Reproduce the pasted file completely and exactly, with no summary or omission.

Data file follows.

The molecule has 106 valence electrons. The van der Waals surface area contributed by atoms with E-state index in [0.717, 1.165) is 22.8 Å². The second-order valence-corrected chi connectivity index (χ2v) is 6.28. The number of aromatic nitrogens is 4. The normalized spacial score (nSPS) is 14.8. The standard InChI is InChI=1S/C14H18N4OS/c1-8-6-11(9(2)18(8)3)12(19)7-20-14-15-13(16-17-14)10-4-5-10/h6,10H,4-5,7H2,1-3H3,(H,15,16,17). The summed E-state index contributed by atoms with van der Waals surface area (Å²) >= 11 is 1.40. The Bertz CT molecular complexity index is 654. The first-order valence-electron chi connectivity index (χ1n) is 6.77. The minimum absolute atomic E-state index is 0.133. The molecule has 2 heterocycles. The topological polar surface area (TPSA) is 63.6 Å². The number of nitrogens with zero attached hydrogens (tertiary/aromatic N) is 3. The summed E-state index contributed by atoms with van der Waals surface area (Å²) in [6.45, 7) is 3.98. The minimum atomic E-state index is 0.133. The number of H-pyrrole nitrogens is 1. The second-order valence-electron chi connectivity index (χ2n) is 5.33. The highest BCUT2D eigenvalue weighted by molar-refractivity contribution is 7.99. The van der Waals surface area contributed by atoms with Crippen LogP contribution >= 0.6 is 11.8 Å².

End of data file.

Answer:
The molecule has 106 valence electrons. The van der Waals surface area contributed by atoms with E-state index in [0.717, 1.165) is 22.8 Å². The second-order valence-corrected chi connectivity index (χ2v) is 6.28. The number of aromatic nitrogens is 4. The normalized spacial score (nSPS) is 14.8. The standard InChI is InChI=1S/C14H18N4OS/c1-8-6-11(9(2)18(8)3)12(19)7-20-14-15-13(16-17-14)10-4-5-10/h6,10H,4-5,7H2,1-3H3,(H,15,16,17). The summed E-state index contributed by atoms with van der Waals surface area (Å²) >= 11 is 1.40. The Bertz CT molecular complexity index is 654. The first-order valence-electron chi connectivity index (χ1n) is 6.77. The minimum absolute atomic E-state index is 0.133. The molecule has 2 heterocycles. The topological polar surface area (TPSA) is 63.6 Å². The number of nitrogens with zero attached hydrogens (tertiary/aromatic N) is 3. The summed E-state index contributed by atoms with van der Waals surface area (Å²) in [6.45, 7) is 3.98. The minimum atomic E-state index is 0.133. The number of H-pyrrole nitrogens is 1. The second-order valence-electron chi connectivity index (χ2n) is 5.33. The highest BCUT2D eigenvalue weighted by molar-refractivity contribution is 7.99. The van der Waals surface area contributed by atoms with Crippen LogP contribution >= 0.6 is 11.8 Å².